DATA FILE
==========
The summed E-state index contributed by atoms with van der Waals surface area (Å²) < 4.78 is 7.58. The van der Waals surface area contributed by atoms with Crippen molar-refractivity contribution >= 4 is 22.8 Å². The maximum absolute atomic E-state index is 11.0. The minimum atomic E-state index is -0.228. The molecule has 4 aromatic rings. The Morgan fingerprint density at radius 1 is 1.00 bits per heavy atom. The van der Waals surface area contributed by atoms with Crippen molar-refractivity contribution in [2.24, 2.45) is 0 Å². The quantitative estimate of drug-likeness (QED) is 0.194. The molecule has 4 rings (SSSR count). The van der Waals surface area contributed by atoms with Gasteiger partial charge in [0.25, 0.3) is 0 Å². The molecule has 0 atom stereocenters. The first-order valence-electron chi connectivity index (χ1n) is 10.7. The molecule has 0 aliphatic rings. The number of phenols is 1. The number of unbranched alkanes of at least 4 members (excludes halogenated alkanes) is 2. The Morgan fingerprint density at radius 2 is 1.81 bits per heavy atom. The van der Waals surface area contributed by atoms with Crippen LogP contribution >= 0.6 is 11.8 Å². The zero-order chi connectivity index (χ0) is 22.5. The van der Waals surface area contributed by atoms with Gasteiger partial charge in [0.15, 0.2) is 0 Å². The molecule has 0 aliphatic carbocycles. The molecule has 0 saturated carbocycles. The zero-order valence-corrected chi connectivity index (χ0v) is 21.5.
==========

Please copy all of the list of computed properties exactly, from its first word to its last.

The summed E-state index contributed by atoms with van der Waals surface area (Å²) < 4.78 is 7.58. The van der Waals surface area contributed by atoms with Crippen molar-refractivity contribution >= 4 is 22.8 Å². The maximum absolute atomic E-state index is 11.0. The minimum atomic E-state index is -0.228. The molecule has 4 aromatic rings. The Morgan fingerprint density at radius 1 is 1.00 bits per heavy atom. The van der Waals surface area contributed by atoms with Crippen molar-refractivity contribution in [2.24, 2.45) is 0 Å². The quantitative estimate of drug-likeness (QED) is 0.194. The molecule has 4 rings (SSSR count). The van der Waals surface area contributed by atoms with Gasteiger partial charge in [0.25, 0.3) is 0 Å². The molecule has 0 atom stereocenters. The first-order valence-electron chi connectivity index (χ1n) is 10.7. The molecule has 0 aliphatic rings. The number of phenols is 1. The number of unbranched alkanes of at least 4 members (excludes halogenated alkanes) is 2. The Morgan fingerprint density at radius 2 is 1.81 bits per heavy atom. The van der Waals surface area contributed by atoms with Crippen LogP contribution >= 0.6 is 11.8 Å². The zero-order chi connectivity index (χ0) is 22.5. The van der Waals surface area contributed by atoms with Gasteiger partial charge in [0.15, 0.2) is 0 Å². The molecule has 0 aliphatic carbocycles. The molecule has 0 saturated carbocycles. The zero-order valence-corrected chi connectivity index (χ0v) is 21.5.